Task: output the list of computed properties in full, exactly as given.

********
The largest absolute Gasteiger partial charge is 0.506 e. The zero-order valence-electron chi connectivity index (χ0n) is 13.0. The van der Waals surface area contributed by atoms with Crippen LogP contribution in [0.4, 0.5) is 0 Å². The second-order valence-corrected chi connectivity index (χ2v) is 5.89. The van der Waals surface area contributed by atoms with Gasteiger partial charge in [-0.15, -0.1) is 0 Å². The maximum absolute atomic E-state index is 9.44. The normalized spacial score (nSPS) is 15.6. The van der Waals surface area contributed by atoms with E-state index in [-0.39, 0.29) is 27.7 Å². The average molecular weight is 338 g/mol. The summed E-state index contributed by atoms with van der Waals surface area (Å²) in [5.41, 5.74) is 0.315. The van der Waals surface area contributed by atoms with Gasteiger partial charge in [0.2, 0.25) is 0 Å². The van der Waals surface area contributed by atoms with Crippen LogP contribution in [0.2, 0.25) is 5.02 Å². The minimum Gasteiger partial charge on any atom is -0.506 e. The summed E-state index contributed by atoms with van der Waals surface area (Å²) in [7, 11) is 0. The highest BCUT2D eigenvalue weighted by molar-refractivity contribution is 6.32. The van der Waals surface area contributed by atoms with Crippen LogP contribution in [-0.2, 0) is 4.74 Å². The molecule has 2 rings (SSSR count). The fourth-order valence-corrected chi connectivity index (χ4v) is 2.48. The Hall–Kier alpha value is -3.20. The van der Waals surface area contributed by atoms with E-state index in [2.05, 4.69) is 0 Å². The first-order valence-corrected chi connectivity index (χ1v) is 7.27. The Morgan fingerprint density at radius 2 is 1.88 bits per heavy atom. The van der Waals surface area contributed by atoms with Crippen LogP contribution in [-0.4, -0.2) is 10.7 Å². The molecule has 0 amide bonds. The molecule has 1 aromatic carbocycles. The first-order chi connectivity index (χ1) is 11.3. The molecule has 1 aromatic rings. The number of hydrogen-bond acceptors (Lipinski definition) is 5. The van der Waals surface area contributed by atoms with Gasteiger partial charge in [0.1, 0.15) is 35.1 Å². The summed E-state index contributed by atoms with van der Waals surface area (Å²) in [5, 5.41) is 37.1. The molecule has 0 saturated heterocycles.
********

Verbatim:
The largest absolute Gasteiger partial charge is 0.506 e. The zero-order valence-electron chi connectivity index (χ0n) is 13.0. The van der Waals surface area contributed by atoms with Crippen LogP contribution in [0.4, 0.5) is 0 Å². The second-order valence-corrected chi connectivity index (χ2v) is 5.89. The van der Waals surface area contributed by atoms with Gasteiger partial charge in [-0.15, -0.1) is 0 Å². The maximum absolute atomic E-state index is 9.44. The normalized spacial score (nSPS) is 15.6. The van der Waals surface area contributed by atoms with E-state index in [-0.39, 0.29) is 27.7 Å². The average molecular weight is 338 g/mol. The summed E-state index contributed by atoms with van der Waals surface area (Å²) in [5.41, 5.74) is 0.315. The van der Waals surface area contributed by atoms with Gasteiger partial charge in [0.2, 0.25) is 0 Å². The van der Waals surface area contributed by atoms with Crippen LogP contribution in [0.2, 0.25) is 5.02 Å². The minimum Gasteiger partial charge on any atom is -0.506 e. The summed E-state index contributed by atoms with van der Waals surface area (Å²) in [7, 11) is 0. The highest BCUT2D eigenvalue weighted by molar-refractivity contribution is 6.32. The van der Waals surface area contributed by atoms with Crippen LogP contribution in [-0.2, 0) is 4.74 Å². The molecule has 2 rings (SSSR count). The fourth-order valence-corrected chi connectivity index (χ4v) is 2.48. The Hall–Kier alpha value is -3.20. The van der Waals surface area contributed by atoms with E-state index in [2.05, 4.69) is 0 Å². The first-order valence-corrected chi connectivity index (χ1v) is 7.27. The Morgan fingerprint density at radius 2 is 1.88 bits per heavy atom. The van der Waals surface area contributed by atoms with Crippen LogP contribution in [-0.4, -0.2) is 10.7 Å². The molecule has 0 amide bonds. The molecule has 1 aromatic carbocycles. The first-order chi connectivity index (χ1) is 11.3. The molecule has 1 aromatic rings. The number of hydrogen-bond acceptors (Lipinski definition) is 5. The van der Waals surface area contributed by atoms with Gasteiger partial charge in [0.1, 0.15) is 35.1 Å². The summed E-state index contributed by atoms with van der Waals surface area (Å²) in [5, 5.41) is 37.1. The molecule has 0 saturated heterocycles.